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Turning off uC / Sleeping during inactivity? Battery-circuit

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swbluto

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Hello, I'm trying to design a circuit that sends a signal whenever it detects too low of a voltage or too high of a voltage on any of the battery's cells. I've already breadboarded the circuit and programmed the uC and it works great, however, it only really needs to be used when battery is being used, and the 34 mA current doesn't help much during long rest periods. I've learned that you can tell the microcontroller to "go to sleep", but apparently the voltage regulator still draws 9 mA of idle current. Are there voltage regulators with extremely low idle current? I haven't found any and it seems I need to "turn off the voltage regulator" -

So.... how to do that? I was thinking about using a current shunt which is fed into an amplifier(like some kind of op-amp) that sends it to a comparator(to detect if current is being used) that drives a mosfet that effectively halts current to the voltage regulator. The two op-amps used in the amplifier and comparator would be power-supplied by cells. Is that a sound design to minimize current usage during idle periods? Any other possible or possibly common solutions to this problems? My googling skills seem to be failing me with this problem, suggesting it might specialized, but there are a ton of battery-powered devices that experience periods of inactivity and automatically "sleep" to minimize current usage, right? I think I just may be using a not-so-common search query.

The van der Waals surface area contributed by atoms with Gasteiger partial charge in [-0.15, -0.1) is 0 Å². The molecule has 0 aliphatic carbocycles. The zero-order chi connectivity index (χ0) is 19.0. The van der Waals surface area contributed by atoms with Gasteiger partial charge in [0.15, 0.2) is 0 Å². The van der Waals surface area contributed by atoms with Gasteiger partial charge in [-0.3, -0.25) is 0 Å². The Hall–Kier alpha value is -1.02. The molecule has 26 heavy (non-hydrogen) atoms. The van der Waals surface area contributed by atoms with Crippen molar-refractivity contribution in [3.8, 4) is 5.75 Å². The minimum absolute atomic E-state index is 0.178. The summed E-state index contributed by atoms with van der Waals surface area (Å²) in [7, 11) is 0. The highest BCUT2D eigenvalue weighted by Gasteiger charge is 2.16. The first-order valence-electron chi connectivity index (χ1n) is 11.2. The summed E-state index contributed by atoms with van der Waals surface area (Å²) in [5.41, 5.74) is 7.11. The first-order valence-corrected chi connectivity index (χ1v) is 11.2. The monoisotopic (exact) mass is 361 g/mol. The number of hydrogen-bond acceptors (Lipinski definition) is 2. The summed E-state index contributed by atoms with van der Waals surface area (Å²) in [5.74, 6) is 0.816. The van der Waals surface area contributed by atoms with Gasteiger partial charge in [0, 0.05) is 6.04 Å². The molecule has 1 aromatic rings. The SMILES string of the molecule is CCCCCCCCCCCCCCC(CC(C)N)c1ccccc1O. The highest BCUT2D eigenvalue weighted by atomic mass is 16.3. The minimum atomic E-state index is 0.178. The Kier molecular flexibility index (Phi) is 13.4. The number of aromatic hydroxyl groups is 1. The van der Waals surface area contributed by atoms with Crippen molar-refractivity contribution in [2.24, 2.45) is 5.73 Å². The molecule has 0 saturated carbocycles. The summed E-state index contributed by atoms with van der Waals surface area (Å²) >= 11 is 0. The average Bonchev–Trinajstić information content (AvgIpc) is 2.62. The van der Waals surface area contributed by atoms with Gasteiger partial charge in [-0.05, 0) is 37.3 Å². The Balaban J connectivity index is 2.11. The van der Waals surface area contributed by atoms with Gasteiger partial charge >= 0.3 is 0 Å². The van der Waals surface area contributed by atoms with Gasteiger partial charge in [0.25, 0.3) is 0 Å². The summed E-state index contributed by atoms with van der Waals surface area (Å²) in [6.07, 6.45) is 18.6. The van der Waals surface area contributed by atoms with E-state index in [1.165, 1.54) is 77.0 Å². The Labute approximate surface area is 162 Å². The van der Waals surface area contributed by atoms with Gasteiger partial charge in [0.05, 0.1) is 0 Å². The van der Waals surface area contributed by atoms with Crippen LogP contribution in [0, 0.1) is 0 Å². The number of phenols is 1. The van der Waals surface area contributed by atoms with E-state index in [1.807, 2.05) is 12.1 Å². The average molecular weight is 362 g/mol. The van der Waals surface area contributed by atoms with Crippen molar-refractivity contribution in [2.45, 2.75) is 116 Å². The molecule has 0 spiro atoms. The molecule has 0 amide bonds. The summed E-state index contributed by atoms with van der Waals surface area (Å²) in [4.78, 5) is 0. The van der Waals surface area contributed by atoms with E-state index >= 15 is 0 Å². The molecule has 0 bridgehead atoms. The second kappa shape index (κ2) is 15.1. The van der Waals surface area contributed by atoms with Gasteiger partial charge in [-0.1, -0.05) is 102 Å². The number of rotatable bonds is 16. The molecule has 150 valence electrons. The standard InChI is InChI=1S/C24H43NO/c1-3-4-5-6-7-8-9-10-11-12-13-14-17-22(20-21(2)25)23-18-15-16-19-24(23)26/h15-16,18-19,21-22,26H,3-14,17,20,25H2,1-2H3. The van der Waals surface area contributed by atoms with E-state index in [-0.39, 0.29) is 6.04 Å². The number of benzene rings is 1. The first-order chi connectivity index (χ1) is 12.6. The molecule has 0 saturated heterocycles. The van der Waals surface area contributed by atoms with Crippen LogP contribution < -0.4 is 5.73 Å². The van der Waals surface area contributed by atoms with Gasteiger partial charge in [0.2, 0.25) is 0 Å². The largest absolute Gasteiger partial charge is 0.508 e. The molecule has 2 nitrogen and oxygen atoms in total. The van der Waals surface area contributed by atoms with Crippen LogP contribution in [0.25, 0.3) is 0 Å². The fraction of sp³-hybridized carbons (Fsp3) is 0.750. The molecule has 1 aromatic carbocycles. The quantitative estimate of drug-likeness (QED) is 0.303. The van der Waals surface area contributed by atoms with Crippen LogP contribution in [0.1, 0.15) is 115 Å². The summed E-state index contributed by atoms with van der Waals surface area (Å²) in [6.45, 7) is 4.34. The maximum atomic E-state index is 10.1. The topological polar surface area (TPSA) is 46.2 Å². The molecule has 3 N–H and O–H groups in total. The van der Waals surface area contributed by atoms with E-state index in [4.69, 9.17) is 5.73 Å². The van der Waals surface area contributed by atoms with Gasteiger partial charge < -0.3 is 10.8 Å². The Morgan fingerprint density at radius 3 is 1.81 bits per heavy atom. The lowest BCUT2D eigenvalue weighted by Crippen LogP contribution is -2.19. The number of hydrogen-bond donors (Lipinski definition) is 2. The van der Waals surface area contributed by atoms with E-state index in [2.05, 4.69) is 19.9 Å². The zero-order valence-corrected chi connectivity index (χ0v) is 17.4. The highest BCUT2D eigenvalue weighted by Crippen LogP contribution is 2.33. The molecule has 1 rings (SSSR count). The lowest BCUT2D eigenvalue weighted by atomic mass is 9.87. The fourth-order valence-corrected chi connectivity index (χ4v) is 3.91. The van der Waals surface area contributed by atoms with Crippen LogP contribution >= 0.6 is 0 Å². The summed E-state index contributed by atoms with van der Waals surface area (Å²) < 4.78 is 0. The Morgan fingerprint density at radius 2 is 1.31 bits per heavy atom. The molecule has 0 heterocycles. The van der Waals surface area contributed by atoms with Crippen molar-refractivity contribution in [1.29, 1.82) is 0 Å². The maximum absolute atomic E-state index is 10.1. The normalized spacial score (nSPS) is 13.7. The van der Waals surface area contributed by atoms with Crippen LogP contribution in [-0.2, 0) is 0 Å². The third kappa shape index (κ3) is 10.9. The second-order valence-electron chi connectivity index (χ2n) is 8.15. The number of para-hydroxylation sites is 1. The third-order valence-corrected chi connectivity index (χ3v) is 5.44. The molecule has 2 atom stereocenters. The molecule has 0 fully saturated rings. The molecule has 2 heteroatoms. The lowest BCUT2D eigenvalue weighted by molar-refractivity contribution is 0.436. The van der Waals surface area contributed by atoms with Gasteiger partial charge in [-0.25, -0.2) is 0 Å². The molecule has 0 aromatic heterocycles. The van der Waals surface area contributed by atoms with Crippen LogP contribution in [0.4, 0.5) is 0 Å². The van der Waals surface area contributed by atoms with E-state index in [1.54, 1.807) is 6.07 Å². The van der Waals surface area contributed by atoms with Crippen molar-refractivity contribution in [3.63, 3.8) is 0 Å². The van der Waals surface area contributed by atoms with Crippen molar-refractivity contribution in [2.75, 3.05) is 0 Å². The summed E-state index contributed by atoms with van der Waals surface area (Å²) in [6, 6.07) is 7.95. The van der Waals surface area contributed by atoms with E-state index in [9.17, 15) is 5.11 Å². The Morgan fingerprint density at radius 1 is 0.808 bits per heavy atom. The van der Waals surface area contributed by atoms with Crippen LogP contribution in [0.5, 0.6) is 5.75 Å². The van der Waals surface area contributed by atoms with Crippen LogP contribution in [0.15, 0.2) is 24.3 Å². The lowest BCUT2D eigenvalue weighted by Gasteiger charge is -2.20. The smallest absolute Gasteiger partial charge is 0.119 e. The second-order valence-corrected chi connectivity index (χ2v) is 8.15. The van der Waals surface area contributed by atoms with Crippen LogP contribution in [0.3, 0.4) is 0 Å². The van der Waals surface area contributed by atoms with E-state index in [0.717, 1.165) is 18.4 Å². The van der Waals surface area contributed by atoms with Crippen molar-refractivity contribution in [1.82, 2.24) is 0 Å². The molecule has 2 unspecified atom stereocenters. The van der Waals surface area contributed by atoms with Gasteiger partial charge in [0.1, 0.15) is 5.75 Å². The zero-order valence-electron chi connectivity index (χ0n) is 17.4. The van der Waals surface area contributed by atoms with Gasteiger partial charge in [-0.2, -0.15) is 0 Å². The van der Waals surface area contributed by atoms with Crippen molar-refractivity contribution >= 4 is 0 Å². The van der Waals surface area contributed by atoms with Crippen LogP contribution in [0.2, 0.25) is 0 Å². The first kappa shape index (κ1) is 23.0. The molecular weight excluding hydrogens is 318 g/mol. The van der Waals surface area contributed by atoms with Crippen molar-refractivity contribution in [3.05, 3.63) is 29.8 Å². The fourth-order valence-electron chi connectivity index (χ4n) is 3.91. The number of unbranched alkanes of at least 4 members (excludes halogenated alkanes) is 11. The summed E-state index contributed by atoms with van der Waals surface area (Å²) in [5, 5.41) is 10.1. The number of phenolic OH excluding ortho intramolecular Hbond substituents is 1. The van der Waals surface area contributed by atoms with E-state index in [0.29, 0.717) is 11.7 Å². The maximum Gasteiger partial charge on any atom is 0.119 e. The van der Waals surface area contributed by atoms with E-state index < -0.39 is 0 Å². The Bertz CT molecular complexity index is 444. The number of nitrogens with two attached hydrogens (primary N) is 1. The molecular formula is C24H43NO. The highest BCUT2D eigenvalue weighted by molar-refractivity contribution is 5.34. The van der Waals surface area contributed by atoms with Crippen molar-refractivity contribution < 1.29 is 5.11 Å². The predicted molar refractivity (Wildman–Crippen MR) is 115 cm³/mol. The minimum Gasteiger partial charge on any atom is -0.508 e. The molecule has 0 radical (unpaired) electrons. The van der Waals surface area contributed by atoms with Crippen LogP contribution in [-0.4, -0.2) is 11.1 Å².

I've also been thinking about periodically waking up once in a great while(Like once a day), just in case the battery might be self-discharging, but I don't think I should have too many problems designing that. Any help or insights would definitely be appreciated, though!
 
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swbluto

New Member
Sweet! A voltage regulator with power-down mode would be awesome!

Anyways, it's an atmega168. I don't think I should have too many problems finding the appropriate lullaby sequence (I think it can be directly programmed), and the wake-up seems like it should be as simple as a voltage signal to one of the pins, which seems like it could be implemented using the current-shunt->amplifier->comparator (dual op-amp possibility?) design, although anything else would certainly be worth knowing.

I think the uC can take either 3.3V or 5v. Also, they're lithium cells, which could range from 2v to 4.2v a cell in their normal operating mode - they could theoretically go down to 0v per cell, but I'm hoping my circuit should help prevent that!

Since I'm trying to make this as low-power as possible, maybe the 3.3V operation would be better? But would it be more practical than 5V?

This circuit is being designed to protect batteries with at least 4 cells in series, so a lower voltage range of 2V (by tapping one cell) to an upper available voltage range of 16.8V is possible.
 
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